Malaysia is working to develop new, cost-effective fuels based on palm oil, after prices of the commodity recently rose to record highs, an official said.
Benchmark crude palm oil futures hit an all-time high of 3,159 ringgit (US$962) per tonne last Thursday. The sharp rise in prices has neutralized the commodity's advantage as a cheap raw material for producing biofuels.
Chow Mee Chin, who heads the Malaysian Palm Oil Board's Energy and Environment Unit, said the board is trying to develop cheaper biofuels from alternative sources such as palm kernel cake, empty fruit bunches, palm fiber and palm shells.
"Prices are a manifestation of market forces, but [crude palm oil] is only one of seven raw materials available from oil palm plantations to make biofuels," Chow said in a recent interview.
Ninety-one licenses have been issued to companies in Malaysia for manufacturing palm diesel. Only five of the companies have started up biofuel processing, however, with one of them stopping operations recently due to the exorbitant cost of crude palm oil.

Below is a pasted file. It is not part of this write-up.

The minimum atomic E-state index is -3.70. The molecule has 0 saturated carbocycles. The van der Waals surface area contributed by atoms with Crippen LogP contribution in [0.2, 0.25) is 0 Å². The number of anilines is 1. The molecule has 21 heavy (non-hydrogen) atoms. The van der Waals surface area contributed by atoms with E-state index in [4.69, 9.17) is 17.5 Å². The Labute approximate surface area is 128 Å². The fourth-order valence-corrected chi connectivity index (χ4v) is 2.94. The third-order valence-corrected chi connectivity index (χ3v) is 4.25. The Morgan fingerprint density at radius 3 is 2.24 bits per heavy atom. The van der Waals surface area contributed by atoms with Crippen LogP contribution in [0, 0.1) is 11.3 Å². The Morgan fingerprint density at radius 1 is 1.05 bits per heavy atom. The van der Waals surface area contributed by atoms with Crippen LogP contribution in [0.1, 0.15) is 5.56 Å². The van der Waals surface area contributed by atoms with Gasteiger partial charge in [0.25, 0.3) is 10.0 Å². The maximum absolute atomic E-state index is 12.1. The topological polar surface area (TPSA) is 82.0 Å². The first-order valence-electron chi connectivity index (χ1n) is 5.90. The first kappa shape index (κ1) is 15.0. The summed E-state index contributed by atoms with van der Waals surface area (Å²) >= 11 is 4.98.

So far, palm-based fuels have mostly been made from methyl esters obtained from crude palm oil. But Chow said the Palm Oil Board has embarked on a research program to try to develop a second generation of environment-friendly fuels.
"Other than crude palm oil and palm kernel oil, the raw materials from oil palm trees are in the form of solids," she said.
Chow said that if these could be successfully processed into gaseous and liquid fuels, it would open up new alternatives to crude palm oil.
Even as solid fuels, they could be conventionally combusted in mills and used for heat generation in factories, Chow said.
She said that on an annual basis, the energy potential per hectare of all oil palm-based raw materials is equivalent to 45 barrels of petroleum-based crude oil.
Crude palm oil's use as a raw material for fuel is considered one of the reasons for global food inflation. The use of soy oil, rapeseed oil, sunflower seed oil and corn is also said to have contributed to higher food prices.
Analysts say the use of palm biomass to manufacture fuels could be a way to address these concerns.
"Tests are being conducted to look at the compatibility of converting these raw materials into next-generation fuels," Chow said.
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